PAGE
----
Imagine being able to put out a fire with a small electrical appliance instead of having to use gallons of water and foam fed by hundreds of feet of heavy hoses.
Well, this is the brainchild of Dr Ludevico Cademartiri and his team from Harvard University. They presented a paper to the American Chemical Society in which they claim that they managed to extinguish an 18 inch high flame just by using and electrified metal wire.
The Guardian reports that the powers source for this device was just a 600 watt amplifier, the same sort of power that a car stereo requires.
Fire needs three things to exist. First it needs a fuel source, then it needs sufficient oxygen and lastly enough heat. Just removing one of these three will put the fire our. So you can cool it with water, smother it with foam or remove the fuel.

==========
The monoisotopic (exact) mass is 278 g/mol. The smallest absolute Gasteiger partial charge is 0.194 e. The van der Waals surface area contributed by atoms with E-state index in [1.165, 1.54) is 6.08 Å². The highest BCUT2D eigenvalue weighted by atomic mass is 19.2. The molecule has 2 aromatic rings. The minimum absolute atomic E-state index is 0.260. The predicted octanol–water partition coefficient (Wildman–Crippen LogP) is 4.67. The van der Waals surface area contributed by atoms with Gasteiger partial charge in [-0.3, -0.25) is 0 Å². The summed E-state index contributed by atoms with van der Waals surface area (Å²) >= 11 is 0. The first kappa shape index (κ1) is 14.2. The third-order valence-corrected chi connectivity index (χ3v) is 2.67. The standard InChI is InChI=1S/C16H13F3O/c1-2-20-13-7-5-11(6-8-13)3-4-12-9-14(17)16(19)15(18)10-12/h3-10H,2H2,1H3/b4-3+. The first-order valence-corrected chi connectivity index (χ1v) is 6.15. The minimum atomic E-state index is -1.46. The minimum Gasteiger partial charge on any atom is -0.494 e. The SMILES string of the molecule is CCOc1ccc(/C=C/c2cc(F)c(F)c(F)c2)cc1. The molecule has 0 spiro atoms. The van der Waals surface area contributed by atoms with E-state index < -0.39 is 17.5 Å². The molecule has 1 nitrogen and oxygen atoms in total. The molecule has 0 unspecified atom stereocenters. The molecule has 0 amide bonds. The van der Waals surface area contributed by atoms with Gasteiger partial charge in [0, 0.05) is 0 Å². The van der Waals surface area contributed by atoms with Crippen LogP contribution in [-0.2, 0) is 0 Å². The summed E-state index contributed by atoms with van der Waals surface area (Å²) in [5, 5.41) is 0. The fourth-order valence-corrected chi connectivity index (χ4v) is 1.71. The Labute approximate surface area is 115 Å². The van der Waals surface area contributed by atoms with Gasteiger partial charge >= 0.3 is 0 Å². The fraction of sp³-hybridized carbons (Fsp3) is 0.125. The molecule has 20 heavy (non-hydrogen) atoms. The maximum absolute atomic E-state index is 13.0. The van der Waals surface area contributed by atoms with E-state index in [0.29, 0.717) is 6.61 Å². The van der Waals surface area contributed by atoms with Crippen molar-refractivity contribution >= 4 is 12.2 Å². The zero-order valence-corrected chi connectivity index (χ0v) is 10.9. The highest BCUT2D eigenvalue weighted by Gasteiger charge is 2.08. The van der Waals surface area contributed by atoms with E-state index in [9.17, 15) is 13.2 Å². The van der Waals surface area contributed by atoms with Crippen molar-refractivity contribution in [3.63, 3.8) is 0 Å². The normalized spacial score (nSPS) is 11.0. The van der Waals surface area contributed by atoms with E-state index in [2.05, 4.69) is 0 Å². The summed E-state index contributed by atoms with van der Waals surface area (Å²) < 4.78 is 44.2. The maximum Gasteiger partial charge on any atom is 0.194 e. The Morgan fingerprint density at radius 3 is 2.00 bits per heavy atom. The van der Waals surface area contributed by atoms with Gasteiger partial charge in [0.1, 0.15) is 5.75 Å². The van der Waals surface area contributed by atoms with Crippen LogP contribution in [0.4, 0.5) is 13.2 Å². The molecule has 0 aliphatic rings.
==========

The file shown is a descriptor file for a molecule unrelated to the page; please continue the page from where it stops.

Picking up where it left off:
This new technique is based on some observations made 200 years ago that direct current (DC) electricity deforms the shape of flames. Dr Cademartiri's team used alternating current (AC) that actually resulted in the flame being pushed away from the fuel.
Kyle Bishop who worked with the team said "Essentially, the [electrical field] separates the region that's hot and burning from the un-burnt fuel, so that fuel will not continue to burn".
Moving on from fire-fighting the technique, says Dr Cademartiri, could be used to improve the combustion process on all sorts of engines and generators so making them more efficient.